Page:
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SCRC Article Library: Emerging Market Channels - Reverse Auctions

Emerging Market Channels - Reverse Auctions

Published on: May, 02, 2002

by: Rob Handfield, Director

Supply Chain Resource Consortium (SCRC)

One of the few survivors of the dot-com implosion was Freemarkets, a company that executes revers auctions. The goal of reverse auctions is to bring buyers and sellers together to negotiate prices on a dynamic and real-time basis. Instead of an auction, whereby buyers bid on an item, a reverse auction involves having suppliers bid on a clearly specified buyer requirement. This is done on-line; most reverse auctions are completed in 30 minutes or less (although some have been stretched out over 12 hours!)

Reverse auctions still hold much promise in terms of exploring market pricing. A recent auction for a commodity group included several global suppliers. The pricing behaviors that took place in this auction stunned the buying company executives who witnessed them. The price paid for the commodity was well below the group’s expectation of market price. One executive who participated said, “It showed us just how little we really knew about what the market was doing.”

A number of different technology features can be included in reverse auctions, including:

  • Real time with countdown clock and instant feedback
  • Overtime/automatic extensions
  • Hosted, secure web-sites
  • Bundling items into lots
  • Reserve, starting and ceiling prices
  • Advanced features include multiple currencies and transformational bidding

It is a mistake to believe an organization can simply run a reverse auction without a great deal of preparation prior to the event. Some of the important things that must be completed prior to engaging a reverse auction include:

  • Have a clear scope for requirements
  • Have many qualified bidders available
  • Must be a competitive market with excess capacity
  • Must be important to bidders
  • Requires that the buyer is willing to award business based on the results of the auction

Technology providers must be carefully researched before selection. The complexity of the various reverse auction software packages varies from a simple “do-it-yourself” auction that can be run from your own server, to one that includes complex “total cost ofownership” equations and currency conversions for supplier inputs. A myriad number of potential options and features can be included on different providers’ software packages. Although Freemarkets is the current leader in terms of market share, a number of reverse auction providers are also available.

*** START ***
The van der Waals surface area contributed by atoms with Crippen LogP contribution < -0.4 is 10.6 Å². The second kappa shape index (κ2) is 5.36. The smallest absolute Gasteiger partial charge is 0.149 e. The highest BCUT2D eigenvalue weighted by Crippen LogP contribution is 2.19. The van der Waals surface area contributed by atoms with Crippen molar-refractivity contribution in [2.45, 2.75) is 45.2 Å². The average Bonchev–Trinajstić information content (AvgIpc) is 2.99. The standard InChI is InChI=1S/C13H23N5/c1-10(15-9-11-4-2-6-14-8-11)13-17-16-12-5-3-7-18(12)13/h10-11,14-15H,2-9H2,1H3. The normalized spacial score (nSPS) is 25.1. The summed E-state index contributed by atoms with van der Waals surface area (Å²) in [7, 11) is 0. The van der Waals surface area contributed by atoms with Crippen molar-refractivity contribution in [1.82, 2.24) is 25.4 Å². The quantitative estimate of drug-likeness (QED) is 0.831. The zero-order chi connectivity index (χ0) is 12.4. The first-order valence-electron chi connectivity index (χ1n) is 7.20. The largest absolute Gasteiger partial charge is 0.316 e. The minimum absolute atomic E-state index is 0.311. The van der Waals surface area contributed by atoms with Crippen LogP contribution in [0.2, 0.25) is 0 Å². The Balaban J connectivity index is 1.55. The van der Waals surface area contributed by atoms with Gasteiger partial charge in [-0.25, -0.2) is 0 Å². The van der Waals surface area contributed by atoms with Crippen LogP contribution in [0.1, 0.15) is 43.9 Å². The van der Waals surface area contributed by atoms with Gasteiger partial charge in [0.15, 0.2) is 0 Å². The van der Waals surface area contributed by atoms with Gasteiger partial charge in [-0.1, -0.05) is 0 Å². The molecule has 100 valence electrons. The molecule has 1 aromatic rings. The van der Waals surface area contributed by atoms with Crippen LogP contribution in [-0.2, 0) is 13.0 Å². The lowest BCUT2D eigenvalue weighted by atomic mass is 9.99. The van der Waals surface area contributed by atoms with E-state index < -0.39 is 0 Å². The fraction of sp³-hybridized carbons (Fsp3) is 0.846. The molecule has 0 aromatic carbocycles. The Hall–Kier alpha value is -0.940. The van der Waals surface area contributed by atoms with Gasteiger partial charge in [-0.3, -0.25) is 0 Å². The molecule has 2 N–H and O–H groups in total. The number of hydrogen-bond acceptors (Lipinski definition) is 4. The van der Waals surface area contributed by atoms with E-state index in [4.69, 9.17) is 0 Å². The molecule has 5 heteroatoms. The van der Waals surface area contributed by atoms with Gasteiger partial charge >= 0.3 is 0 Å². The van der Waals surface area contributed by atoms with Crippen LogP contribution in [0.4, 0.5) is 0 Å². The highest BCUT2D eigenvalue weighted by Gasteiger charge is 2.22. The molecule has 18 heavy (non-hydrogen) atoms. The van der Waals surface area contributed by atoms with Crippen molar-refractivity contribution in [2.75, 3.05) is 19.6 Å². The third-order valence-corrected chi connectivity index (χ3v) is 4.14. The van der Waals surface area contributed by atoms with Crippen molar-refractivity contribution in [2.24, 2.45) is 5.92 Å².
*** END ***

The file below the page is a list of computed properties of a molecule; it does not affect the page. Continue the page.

User documentation must be developed carefully so everyone understands the rules of the auction. A specific set of rules for placing bids, evaluating bids, rules for “overtime”, and other issues must be established. In addition, the user documentation should provide technical information on how to install the software at the bidders’ and buyers’ site, computer requirements, and impact of actions taken at the keyboard on the outcome.

Training bidders prior to the event is critical to success. Many suppliers may not know how an auction works. One of the key points is to ensure that suppliers understand that they should never bid below their cost of production. Although this may seem obvious, suppliers may get excited during an auction and bid a price that they will later regret. This is not a good outcome from a reverse auction for anyone involved.

To help prevent this from happening, it is important to ensure that the reverse auction provider can set up a call center and back-up plans for technical issues during bid events, in case things go wrong.

Finally, both buyers and suppliers should monitor and analyze the auction results afterwards. Debrief on the “lessons learned” for the next auction, and ensure this information is communicated to the right people.

A recent study by the NC State Supply Chain Resource Consortium suggests that while the services offered by reverse auction providers are quite valuable, it may come at a cost to the buyers in some circumstances. When using reverse auctioning, buyers need to be actively involved in selecting appropriate and capable suppliers to participate in the reverse auction. These suppliers must have a cost structure aligned with the buyers’ needs for that particular item. Furthermore, the buyer must be able to incorporate all associated costs into the suppliers’ bid, including an understanding of switching costs between the incumbent supplier and a new supplier, quality issues, extraneous transportation costs, and supplier relations A supplier can gain an advantage from reverse auctions by trying to build long term relationships with the buyers. It has been shown through this survey, that from the supplier’s perspective, the incumbent supplier tends to be favored in a reverse auction. It is the general feeling by suppliers who have participated in reverse auctions, that an incumbent supplier can have an upper hand on insider information or buyer specifications. Also, the switching costs associated with developing relations and commitments with a new supplier through reverse auctions, can be prohibitive to the buyer and therefore hinder new potential suppliers from fairly competing in a reverse auction. gg

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